I was reading this post, which reminded me that we are constantly asking the wrong questions and thereby proposing the wrong answers. The post addressed the morality of abortion and government’s role in legislating it. This is not really a critique of that post, though one should be given.1 Rather, it is an attempt to work out some thoughts that always come to my mind when almost anyone speaks on abortion.
I am reminded of Jesus’ words on another topic, divorce:
Then Jesus left Capernaum and went southward to the region of Judea and into the area east of the Jordan River. As always there were the crowds, and as usual he taught them. Some Pharisees came and tried to trap him with this question: “Should a man be allowed to divorce his wife?”
“What did Moses say about divorce?” Jesus asked them.
“Well, he permitted it,” they replied. “He said a man merely has to write his wife an official letter of divorce and send her away.”
But Jesus responded, “He wrote those instructions only as a concession to your hard-hearted wickedness. But God’s plan was seen from the beginning of creation, for ‘He made them male and female. This explains why a man leaves his father and mother and is joined to his wife, and the two are united into one.’ Since they are no longer two but one, let no one separate them, for God has joined them together.”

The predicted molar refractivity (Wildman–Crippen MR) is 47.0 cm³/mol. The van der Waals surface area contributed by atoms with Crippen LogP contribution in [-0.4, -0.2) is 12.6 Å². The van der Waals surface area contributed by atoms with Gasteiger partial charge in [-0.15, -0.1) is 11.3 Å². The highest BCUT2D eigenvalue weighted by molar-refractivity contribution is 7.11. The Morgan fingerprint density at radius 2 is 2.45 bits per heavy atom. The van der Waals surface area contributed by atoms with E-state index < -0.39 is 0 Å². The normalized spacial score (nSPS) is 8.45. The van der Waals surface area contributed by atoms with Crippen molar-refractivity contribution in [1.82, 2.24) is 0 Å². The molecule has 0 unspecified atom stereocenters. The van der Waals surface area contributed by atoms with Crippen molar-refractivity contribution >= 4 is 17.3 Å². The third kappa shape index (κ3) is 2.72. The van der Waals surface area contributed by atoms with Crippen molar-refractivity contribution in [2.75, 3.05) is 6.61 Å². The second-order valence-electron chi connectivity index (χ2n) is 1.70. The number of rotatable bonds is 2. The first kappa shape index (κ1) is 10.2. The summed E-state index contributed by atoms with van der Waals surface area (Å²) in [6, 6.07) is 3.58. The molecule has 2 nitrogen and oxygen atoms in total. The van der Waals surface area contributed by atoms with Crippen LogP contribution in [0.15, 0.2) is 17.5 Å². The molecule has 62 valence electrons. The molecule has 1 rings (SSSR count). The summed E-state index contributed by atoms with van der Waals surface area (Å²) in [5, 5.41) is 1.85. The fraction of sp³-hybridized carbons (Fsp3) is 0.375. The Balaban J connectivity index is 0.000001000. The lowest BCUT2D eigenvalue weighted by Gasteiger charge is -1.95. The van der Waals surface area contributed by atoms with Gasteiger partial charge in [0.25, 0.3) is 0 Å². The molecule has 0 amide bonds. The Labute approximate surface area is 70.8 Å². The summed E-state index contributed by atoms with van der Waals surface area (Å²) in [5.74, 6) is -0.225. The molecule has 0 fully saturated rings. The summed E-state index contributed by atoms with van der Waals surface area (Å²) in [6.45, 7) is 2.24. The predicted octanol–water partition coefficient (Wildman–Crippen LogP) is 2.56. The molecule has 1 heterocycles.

The religious leaders wanted to justify their attitude and actions by pointing out allowances made by God in their civil law. Jesus would have none of that. He realized that asking whether something was legal was not the same as asking if it was “right”, much less if it was “best”. I think our discussion of abortion should take note of Jesus’ words. Regardless of whether abortion is legal, tolerated in some situations, or even expected in others, it is present on account of the hardness of our hearts. If our hearts really understood and practiced God’s love and compassion, we would have none of it. This is a far cry from trying to justify it, and ourselves.
If abortion is legislated and practiced, it needs no veneer of respectability, no arguments for its morality or justness. All such arguments only point to the weakness of man-made morality. We need to treat abortion as what it is, a rupture of God’s intent for the family and our respect for life.
- I simply am lacking in time and energy to do it right now – especially since it is unlikely Jeremy and I would stay on the topic of abortion, since underpinning his comments is a much richer array of thought about God, the value of humanity and individual choices, etc.